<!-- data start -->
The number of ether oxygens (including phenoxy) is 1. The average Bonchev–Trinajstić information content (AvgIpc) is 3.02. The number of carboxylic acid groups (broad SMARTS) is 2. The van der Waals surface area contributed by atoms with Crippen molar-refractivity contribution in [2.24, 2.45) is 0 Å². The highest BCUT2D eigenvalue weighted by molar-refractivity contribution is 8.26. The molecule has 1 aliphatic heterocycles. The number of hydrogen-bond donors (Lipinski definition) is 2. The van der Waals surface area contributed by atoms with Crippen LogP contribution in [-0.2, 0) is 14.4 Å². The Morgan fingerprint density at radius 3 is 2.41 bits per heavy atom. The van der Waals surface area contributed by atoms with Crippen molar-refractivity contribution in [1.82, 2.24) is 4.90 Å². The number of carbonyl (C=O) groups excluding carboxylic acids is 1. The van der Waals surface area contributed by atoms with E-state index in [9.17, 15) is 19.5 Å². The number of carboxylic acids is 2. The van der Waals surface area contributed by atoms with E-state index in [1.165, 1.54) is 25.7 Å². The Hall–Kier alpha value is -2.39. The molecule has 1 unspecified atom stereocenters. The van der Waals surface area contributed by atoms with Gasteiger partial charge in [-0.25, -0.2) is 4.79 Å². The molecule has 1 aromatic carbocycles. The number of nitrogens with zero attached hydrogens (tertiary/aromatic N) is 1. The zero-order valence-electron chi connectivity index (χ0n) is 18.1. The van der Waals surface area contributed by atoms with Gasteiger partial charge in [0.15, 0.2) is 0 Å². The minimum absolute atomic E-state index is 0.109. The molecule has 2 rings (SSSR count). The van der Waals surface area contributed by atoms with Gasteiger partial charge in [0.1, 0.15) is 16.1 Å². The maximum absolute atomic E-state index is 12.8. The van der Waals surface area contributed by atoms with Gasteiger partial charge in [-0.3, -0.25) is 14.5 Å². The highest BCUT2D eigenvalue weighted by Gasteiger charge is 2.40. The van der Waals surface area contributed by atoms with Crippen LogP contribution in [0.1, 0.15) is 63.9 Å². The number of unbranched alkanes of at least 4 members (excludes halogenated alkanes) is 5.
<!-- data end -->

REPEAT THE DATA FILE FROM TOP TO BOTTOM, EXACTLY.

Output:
The number of ether oxygens (including phenoxy) is 1. The average Bonchev–Trinajstić information content (AvgIpc) is 3.02. The number of carboxylic acid groups (broad SMARTS) is 2. The van der Waals surface area contributed by atoms with Crippen molar-refractivity contribution in [2.24, 2.45) is 0 Å². The highest BCUT2D eigenvalue weighted by molar-refractivity contribution is 8.26. The molecule has 1 aliphatic heterocycles. The number of hydrogen-bond donors (Lipinski definition) is 2. The van der Waals surface area contributed by atoms with Crippen LogP contribution in [-0.2, 0) is 14.4 Å². The Morgan fingerprint density at radius 3 is 2.41 bits per heavy atom. The van der Waals surface area contributed by atoms with Crippen molar-refractivity contribution in [1.82, 2.24) is 4.90 Å². The number of carbonyl (C=O) groups excluding carboxylic acids is 1. The van der Waals surface area contributed by atoms with E-state index in [9.17, 15) is 19.5 Å². The number of carboxylic acids is 2. The van der Waals surface area contributed by atoms with E-state index in [1.165, 1.54) is 25.7 Å². The Hall–Kier alpha value is -2.39. The molecule has 1 unspecified atom stereocenters. The van der Waals surface area contributed by atoms with Gasteiger partial charge in [-0.25, -0.2) is 4.79 Å². The molecule has 1 aromatic carbocycles. The number of nitrogens with zero attached hydrogens (tertiary/aromatic N) is 1. The zero-order valence-electron chi connectivity index (χ0n) is 18.1. The van der Waals surface area contributed by atoms with Gasteiger partial charge in [0.15, 0.2) is 0 Å². The minimum absolute atomic E-state index is 0.109. The molecule has 2 rings (SSSR count). The van der Waals surface area contributed by atoms with Gasteiger partial charge in [0.1, 0.15) is 16.1 Å². The maximum absolute atomic E-state index is 12.8. The van der Waals surface area contributed by atoms with Gasteiger partial charge in [-0.3, -0.25) is 14.5 Å². The highest BCUT2D eigenvalue weighted by Gasteiger charge is 2.40. The van der Waals surface area contributed by atoms with Crippen LogP contribution in [0.1, 0.15) is 63.9 Å². The number of unbranched alkanes of at least 4 members (excludes halogenated alkanes) is 5.